Saturn is in great view early tomorrow. The giant planet looks like a bright golden star to the right of the Moon at dawn. The orange planet Mars is close by.

March 11: Milky Way
If you have access to a dark skywatching site, this is a great evening to look at the Milky Way. It arcs high over the west as night falls, so it’s quite a sight. And the Moon doesn’t rise until the wee hours of the morning, so it won’t spoil the show.

Source

StarDate

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Your Cosmic Calendar for Monday, March 5th

Bask in the afterglow of yesterday’s amazing convergence of the sun with Neptune, plus Mercury and Venus uniting with one another and Chiron — with all this potential goodwill energizing the compassionate sign of Pisces. Wait until a void lunar cycle in Libra ends at 5:24am with the arrival of potent Scorpio moon before donning your Sherlock Holmes disguise to solve personal and familial mysteries. Delving into psychology and esoteric subjects can lift your spirits and give you plenty of internal illumination when the moon transits the eighth sign of the zodiac every month. A big celestial event occurs at 11:35pm as Mercury enters fiery, leadership-oriented Aries for an extended stay that continues in force until May 13.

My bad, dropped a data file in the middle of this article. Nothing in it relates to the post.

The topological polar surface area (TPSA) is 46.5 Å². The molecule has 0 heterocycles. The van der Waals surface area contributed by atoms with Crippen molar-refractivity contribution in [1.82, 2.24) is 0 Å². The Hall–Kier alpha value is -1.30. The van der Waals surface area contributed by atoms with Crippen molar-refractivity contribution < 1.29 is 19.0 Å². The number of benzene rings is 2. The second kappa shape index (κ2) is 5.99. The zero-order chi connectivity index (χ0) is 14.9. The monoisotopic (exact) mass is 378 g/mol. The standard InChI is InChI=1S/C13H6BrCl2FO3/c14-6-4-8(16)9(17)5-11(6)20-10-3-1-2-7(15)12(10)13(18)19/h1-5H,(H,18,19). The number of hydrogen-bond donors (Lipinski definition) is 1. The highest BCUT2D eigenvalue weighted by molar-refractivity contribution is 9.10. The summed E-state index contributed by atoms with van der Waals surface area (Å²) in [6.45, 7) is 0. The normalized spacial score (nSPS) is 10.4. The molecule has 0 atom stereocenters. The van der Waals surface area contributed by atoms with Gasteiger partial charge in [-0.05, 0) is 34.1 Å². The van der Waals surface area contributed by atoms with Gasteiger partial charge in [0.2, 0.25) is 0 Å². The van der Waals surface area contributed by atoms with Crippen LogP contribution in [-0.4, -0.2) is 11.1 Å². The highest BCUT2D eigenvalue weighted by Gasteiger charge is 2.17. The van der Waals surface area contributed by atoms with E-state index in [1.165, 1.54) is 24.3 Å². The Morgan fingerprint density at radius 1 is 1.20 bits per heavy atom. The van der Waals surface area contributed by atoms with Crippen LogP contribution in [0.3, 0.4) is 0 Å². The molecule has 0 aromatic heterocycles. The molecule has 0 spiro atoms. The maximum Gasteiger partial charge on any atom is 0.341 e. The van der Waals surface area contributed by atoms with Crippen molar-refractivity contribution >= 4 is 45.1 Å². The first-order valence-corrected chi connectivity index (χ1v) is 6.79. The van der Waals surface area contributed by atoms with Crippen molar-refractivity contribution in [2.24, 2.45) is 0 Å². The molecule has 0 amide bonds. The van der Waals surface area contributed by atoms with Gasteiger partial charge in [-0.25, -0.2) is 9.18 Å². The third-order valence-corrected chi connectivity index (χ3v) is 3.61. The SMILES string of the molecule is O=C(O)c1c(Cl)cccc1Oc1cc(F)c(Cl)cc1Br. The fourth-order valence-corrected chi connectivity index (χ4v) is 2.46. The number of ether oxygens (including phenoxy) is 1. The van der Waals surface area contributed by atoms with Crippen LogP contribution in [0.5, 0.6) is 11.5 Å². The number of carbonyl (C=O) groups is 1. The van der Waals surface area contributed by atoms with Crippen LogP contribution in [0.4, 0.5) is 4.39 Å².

[Note to readers: All times are now calculated for Pacific Standard Time. Be sure to adjust all times according to your own local time so the alignments noted above will be exact for your location.]

 

Copyright 2018 Mark Lerner & Great Bear Enterprises, Ltd
Astrology.com

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The Witches Current Moon Phase for Monday, March 5th

Waning Gibbous
Illumination: 86%

The Moon today is in a Waning Gibbous Phase. This is the first phase after the Full Moon occurs. It lasts roughly 7 days with the Moon’s illumination growing smaller each day until the Moon becomes a Last Quarter Moon with a illumination of 50%. The average Moon rise for this phase is between 9am and Midnight depending on the age of the phase. The moon rises later and later each night setting after sunrise in the morning. During this phase the Moon can also be seen in the early morning daylight hours on the western horizon.

PHASE DETAILS FOR – MONDAY, MARCH 5, 2018

Phase: Waning Gibbous
Illumination: 86%
Moon Age: 18.41 days
Moon Angle: 0.51
Moon Distance: 388,981.36 km
Sun Angle: 0.54
Sun Distance: 148,402,740.90 km

Source

MoonGiant.com

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For all your magickal needs in 2018, remember Magickal Necessities